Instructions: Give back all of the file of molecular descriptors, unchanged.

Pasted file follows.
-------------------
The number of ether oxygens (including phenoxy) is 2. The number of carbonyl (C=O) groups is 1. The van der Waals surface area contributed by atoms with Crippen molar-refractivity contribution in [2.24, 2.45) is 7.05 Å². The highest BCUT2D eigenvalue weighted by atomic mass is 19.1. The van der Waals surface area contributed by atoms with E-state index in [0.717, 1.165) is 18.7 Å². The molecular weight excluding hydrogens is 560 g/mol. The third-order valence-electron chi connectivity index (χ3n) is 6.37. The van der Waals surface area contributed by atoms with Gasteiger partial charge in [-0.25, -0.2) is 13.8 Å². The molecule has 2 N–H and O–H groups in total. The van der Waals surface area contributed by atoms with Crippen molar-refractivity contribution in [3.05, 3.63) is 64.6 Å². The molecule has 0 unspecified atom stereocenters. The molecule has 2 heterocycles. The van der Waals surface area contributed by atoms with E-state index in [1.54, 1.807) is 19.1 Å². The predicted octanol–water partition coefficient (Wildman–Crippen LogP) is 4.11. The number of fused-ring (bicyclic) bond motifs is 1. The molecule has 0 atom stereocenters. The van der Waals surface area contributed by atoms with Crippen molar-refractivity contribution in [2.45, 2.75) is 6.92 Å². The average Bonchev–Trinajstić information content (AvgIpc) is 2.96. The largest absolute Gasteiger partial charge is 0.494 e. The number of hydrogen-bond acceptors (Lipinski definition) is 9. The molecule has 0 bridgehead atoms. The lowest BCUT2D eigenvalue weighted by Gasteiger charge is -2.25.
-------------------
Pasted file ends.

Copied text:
The number of ether oxygens (including phenoxy) is 2. The number of carbonyl (C=O) groups is 1. The van der Waals surface area contributed by atoms with Crippen molar-refractivity contribution in [2.24, 2.45) is 7.05 Å². The highest BCUT2D eigenvalue weighted by atomic mass is 19.1. The van der Waals surface area contributed by atoms with E-state index in [0.717, 1.165) is 18.7 Å². The molecular weight excluding hydrogens is 560 g/mol. The third-order valence-electron chi connectivity index (χ3n) is 6.37. The van der Waals surface area contributed by atoms with Gasteiger partial charge in [-0.25, -0.2) is 13.8 Å². The molecule has 2 N–H and O–H groups in total. The van der Waals surface area contributed by atoms with Crippen molar-refractivity contribution in [3.05, 3.63) is 64.6 Å². The molecule has 0 unspecified atom stereocenters. The molecule has 2 heterocycles. The van der Waals surface area contributed by atoms with E-state index in [1.54, 1.807) is 19.1 Å². The predicted octanol–water partition coefficient (Wildman–Crippen LogP) is 4.11. The number of fused-ring (bicyclic) bond motifs is 1. The molecule has 0 atom stereocenters. The van der Waals surface area contributed by atoms with Crippen molar-refractivity contribution in [2.45, 2.75) is 6.92 Å². The average Bonchev–Trinajstić information content (AvgIpc) is 2.96. The largest absolute Gasteiger partial charge is 0.494 e. The number of hydrogen-bond acceptors (Lipinski definition) is 9. The molecule has 0 bridgehead atoms. The lowest BCUT2D eigenvalue weighted by Gasteiger charge is -2.25.